Volunteers, donors help Vicksburg military park stay open
VICKSBURG, Miss. (AP) — Volunteers and donors are helping keep a Civil War battlefield site in Mississippi open, despite a federal government shutdown.
Bess Mitchell Averett heads the Friends of Vicksburg National Military Park and Campaign. She says volunteers came out Friday after a storm to help clear park roads of trees and debris.
Most of the park’s maintenance team has been furloughed.
Averett says it costs about $2,000 per day to operate the park at a minimal level during the shutdown.
“We are committed to seeing through this process as long as we can,” Averett said. “We work together all year on important projects and events for VNMP. We can think of no higher priority project we can take on than keeping the gates and museums open and sharing this amazing treasure with the public.”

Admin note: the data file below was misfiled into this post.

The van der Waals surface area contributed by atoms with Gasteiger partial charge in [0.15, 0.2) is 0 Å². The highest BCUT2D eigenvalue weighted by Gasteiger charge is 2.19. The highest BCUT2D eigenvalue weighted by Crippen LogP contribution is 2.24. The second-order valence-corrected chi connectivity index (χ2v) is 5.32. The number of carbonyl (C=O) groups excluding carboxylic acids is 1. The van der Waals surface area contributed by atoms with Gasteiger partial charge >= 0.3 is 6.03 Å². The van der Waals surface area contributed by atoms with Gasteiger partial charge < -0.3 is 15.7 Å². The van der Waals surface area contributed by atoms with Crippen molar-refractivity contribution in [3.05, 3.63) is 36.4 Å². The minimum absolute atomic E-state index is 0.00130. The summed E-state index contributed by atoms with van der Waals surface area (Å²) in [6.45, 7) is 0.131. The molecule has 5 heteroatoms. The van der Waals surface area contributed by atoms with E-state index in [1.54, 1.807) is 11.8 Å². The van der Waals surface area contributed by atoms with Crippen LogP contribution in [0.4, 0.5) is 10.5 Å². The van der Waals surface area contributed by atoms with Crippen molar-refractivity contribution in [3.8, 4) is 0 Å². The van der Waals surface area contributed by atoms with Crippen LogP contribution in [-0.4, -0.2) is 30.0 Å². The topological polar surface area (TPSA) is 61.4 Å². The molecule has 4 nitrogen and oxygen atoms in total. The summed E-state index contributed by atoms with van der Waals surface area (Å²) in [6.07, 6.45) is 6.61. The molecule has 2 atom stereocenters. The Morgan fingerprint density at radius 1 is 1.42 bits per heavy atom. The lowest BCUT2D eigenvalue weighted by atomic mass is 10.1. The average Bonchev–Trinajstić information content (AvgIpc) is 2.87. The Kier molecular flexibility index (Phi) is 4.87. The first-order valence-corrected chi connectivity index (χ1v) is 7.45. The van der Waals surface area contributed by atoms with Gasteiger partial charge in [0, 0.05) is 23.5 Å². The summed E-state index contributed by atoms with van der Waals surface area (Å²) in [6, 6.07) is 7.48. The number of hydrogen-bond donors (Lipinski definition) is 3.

Park superintendent Bill Justice says the military park and visitors’ center are open. The cemetery has several trees down and is closed. A damage assessment will be done when the shutdown ends.
The park says on its Facebook page that all specially scheduled events have been canceled for the rest of the shutdown.
The park memorializes the battle for Vicksburg, whose location by the Mississippi River made it vital for shipping and moving supplies. The Union Army held Vicksburg under siege for 47 days, starting in late March 1863, and the Confederate Army surrendered the city that July 4.
The park is home to monuments erected by states that sent troops to fight at Vicksburg, a monument dedicated in 2003 to African-Americans who served in the Vicksburg campaign and an ironclad gunboat called the U.S.S. Cairo.